He can't run, but 29-year-old Floyd Hartley of Baltimore can walk painlessly again following the implantation of two experimental artificial knees designed to last much longer than the prosthetic devices of the past.
Baltimore developers of the new knee say it is the first to allow the patient's own bone cells to grow into the device itself, producing an unusual union which could be stronger and more stable.
Dr. David Hungerford, who developed and tested the artificial knee with colleagues at Johns Hopkins Medical Institutions and Good Samaritan Hospital, considers the initial success in using this combination approach to be "just the tip of the iceberg."
He predicts more widespread use of the process in other parts of the body, from artificial teeth to other joints. Doctors already have made limited applications of the process in hip replacements, and the Baltimore team is in the process of developing their own hip device as well.
A paper outlining two years of experience with the knee replacement was presented yesterday at the annual meeting of the American Academy of Orthopedic Surgeons in New Orleans.
The device, called the "porous coated anatomic total knee," is coated with chrome cobalt beads, providing a surface that encourages the patient's bone cells to grow into the artificial joint. Hartley, a victim of rheumatoid arthritis who underwent surgery twice in 1980, is one of 22 patients--followed for an average of 15 months--in whom X-rays documented that this "biological in-growth" actually took place.
In the past, the commonly used technique has involved cementing an artificial knee into place, which also loosens over the years and eventually must be replaced. About 40,000 Americans annually undergo surgery to replace knees weakened by accident and disease--mostly from arthritis and, less frequently, football injuries.
Hungerford estimates that more than half would be candidates for the porous, artificial cementless knee. He believes that, theoretically at least, the cementless knee would "last indefinitely"--at least several times longer than existing prostheses--but cautions that it has not been studied long enough to know just what the span would be.
The metal-and-plastic device is installed by drilling holes in the lower end of the thigh bone and the upper portion of the shin bone. The original knee joint is removed and the artificial knee is attached to the bones with pegs that are fitted into the holes and pressed tightly into place. The false knee is expected to grow stronger as the patient's own bone cells get a grip on the new joint.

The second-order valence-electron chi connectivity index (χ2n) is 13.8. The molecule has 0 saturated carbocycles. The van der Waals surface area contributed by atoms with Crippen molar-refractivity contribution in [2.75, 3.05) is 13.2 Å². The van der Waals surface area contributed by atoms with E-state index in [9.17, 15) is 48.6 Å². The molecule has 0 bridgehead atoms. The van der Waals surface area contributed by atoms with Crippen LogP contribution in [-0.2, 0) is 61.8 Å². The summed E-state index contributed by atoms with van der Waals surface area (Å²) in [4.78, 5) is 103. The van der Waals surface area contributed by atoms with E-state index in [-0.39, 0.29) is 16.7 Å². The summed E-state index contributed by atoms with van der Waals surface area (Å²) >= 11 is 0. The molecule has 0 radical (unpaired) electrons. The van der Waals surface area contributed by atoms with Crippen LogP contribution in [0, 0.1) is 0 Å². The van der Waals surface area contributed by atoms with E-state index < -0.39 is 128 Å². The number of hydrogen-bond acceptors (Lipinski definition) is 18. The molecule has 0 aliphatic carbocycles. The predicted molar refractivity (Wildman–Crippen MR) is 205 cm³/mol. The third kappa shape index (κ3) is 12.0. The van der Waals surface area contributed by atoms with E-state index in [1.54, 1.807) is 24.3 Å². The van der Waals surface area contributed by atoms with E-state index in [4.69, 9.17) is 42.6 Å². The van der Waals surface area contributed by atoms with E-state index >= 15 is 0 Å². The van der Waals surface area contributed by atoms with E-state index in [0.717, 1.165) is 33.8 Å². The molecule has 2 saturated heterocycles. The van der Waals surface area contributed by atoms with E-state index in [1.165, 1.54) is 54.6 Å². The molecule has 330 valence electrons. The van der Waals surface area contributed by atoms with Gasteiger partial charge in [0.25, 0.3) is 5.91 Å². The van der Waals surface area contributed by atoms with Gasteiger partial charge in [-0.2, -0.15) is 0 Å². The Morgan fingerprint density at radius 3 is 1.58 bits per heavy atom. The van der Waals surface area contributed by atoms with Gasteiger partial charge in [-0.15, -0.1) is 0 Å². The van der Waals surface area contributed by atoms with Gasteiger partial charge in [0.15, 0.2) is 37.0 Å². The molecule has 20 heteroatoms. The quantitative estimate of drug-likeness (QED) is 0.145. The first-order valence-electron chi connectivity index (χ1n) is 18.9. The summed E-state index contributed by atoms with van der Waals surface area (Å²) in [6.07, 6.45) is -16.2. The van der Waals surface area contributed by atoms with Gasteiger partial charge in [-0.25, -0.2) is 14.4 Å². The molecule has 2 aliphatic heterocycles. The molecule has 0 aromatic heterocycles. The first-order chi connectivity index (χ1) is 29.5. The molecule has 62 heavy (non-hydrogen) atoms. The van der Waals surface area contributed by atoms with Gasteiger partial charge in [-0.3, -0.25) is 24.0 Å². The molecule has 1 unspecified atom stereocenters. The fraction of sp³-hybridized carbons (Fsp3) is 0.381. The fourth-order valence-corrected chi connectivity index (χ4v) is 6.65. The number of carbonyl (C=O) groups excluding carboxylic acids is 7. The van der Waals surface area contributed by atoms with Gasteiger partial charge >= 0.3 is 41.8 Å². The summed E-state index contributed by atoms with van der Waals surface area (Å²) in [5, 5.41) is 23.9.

"This is particularly important for young people," says Hungerford. "They're more active and put greater stress on their knees. And their longer lifespan means they would have to have a cemented knee replaced more often."
At present, the cementless device is available only for experimentation, and still awaits final Food and Drug Administration approval, Hungerford said by telephone. FDA officials attending the meeting were unavailable for comment.
It is also manufactured commercially for conventional use with cement for patients who have lost too much bone or whose bones have become too worn down for the experimental technique.
From the patient's perspective, the new knees work "just beautifully," according to Hartley, who earlier underwent surgery to have artificial hips cemented in place. He says he now gets around easily in his job as a computer aide at the Social Security Administration.
The former athlete, who was afflicted with arthritis the summer after high school as he was contemplating a professional baseball career, can't play sports himself. But he's happy to be able to stand on the sidelines as a volunteer coach for kids.